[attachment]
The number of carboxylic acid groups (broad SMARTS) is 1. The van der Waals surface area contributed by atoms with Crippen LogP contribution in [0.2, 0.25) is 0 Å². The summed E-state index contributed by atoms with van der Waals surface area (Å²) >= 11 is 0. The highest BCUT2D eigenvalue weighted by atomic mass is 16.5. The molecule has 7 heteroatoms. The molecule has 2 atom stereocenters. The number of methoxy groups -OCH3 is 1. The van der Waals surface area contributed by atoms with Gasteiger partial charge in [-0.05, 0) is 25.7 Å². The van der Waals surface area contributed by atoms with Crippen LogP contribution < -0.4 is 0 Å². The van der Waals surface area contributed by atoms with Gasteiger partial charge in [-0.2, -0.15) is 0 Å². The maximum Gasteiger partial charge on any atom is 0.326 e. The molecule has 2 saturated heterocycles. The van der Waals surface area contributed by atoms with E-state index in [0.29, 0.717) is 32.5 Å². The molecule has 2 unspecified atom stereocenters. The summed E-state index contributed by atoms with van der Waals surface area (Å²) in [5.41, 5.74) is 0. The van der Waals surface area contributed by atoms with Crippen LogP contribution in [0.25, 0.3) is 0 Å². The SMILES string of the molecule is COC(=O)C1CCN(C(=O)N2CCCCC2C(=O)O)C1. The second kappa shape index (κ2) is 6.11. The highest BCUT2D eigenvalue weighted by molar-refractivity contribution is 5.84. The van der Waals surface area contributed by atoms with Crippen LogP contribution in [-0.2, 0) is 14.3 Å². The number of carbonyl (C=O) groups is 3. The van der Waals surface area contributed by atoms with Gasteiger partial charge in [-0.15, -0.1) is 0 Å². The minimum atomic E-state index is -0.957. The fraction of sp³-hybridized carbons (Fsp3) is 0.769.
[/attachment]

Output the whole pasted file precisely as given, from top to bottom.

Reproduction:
The number of carboxylic acid groups (broad SMARTS) is 1. The van der Waals surface area contributed by atoms with Crippen LogP contribution in [0.2, 0.25) is 0 Å². The summed E-state index contributed by atoms with van der Waals surface area (Å²) >= 11 is 0. The highest BCUT2D eigenvalue weighted by atomic mass is 16.5. The molecule has 7 heteroatoms. The molecule has 2 atom stereocenters. The number of methoxy groups -OCH3 is 1. The van der Waals surface area contributed by atoms with Gasteiger partial charge in [-0.05, 0) is 25.7 Å². The van der Waals surface area contributed by atoms with Crippen LogP contribution < -0.4 is 0 Å². The van der Waals surface area contributed by atoms with Gasteiger partial charge in [-0.2, -0.15) is 0 Å². The maximum Gasteiger partial charge on any atom is 0.326 e. The molecule has 2 saturated heterocycles. The van der Waals surface area contributed by atoms with E-state index in [0.29, 0.717) is 32.5 Å². The molecule has 2 unspecified atom stereocenters. The summed E-state index contributed by atoms with van der Waals surface area (Å²) in [5.41, 5.74) is 0. The van der Waals surface area contributed by atoms with Crippen LogP contribution in [0.25, 0.3) is 0 Å². The SMILES string of the molecule is COC(=O)C1CCN(C(=O)N2CCCCC2C(=O)O)C1. The second kappa shape index (κ2) is 6.11. The highest BCUT2D eigenvalue weighted by molar-refractivity contribution is 5.84. The van der Waals surface area contributed by atoms with Crippen LogP contribution in [-0.2, 0) is 14.3 Å². The number of carbonyl (C=O) groups is 3. The van der Waals surface area contributed by atoms with Gasteiger partial charge in [-0.15, -0.1) is 0 Å². The minimum atomic E-state index is -0.957. The fraction of sp³-hybridized carbons (Fsp3) is 0.769.